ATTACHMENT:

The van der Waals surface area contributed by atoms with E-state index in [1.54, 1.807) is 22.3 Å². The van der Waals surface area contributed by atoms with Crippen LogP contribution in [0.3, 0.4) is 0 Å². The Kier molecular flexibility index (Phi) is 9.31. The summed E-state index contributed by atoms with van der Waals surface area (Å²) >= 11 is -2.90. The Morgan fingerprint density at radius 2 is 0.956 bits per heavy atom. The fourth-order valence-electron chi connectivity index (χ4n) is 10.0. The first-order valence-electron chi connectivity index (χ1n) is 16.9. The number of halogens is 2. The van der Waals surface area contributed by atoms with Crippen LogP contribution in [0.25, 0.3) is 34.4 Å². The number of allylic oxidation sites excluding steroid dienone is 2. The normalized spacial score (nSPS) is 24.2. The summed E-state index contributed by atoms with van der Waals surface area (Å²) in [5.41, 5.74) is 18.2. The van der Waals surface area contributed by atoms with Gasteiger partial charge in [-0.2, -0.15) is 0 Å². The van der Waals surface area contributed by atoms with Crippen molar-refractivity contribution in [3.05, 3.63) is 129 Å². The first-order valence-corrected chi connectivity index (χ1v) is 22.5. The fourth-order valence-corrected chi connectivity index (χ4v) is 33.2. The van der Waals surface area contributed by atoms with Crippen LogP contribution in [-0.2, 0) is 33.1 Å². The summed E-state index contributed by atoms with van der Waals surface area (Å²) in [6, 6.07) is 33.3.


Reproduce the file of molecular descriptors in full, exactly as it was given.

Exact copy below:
The van der Waals surface area contributed by atoms with E-state index in [1.54, 1.807) is 22.3 Å². The van der Waals surface area contributed by atoms with Crippen LogP contribution in [0.3, 0.4) is 0 Å². The Kier molecular flexibility index (Phi) is 9.31. The summed E-state index contributed by atoms with van der Waals surface area (Å²) >= 11 is -2.90. The Morgan fingerprint density at radius 2 is 0.956 bits per heavy atom. The fourth-order valence-electron chi connectivity index (χ4n) is 10.0. The first-order valence-electron chi connectivity index (χ1n) is 16.9. The number of halogens is 2. The van der Waals surface area contributed by atoms with Crippen LogP contribution in [0.25, 0.3) is 34.4 Å². The number of allylic oxidation sites excluding steroid dienone is 2. The normalized spacial score (nSPS) is 24.2. The summed E-state index contributed by atoms with van der Waals surface area (Å²) in [5.41, 5.74) is 18.2. The van der Waals surface area contributed by atoms with Gasteiger partial charge in [-0.2, -0.15) is 0 Å². The van der Waals surface area contributed by atoms with Crippen molar-refractivity contribution in [3.05, 3.63) is 129 Å². The first-order valence-corrected chi connectivity index (χ1v) is 22.5. The fourth-order valence-corrected chi connectivity index (χ4v) is 33.2. The van der Waals surface area contributed by atoms with Crippen LogP contribution in [-0.2, 0) is 33.1 Å². The summed E-state index contributed by atoms with van der Waals surface area (Å²) in [6, 6.07) is 33.3.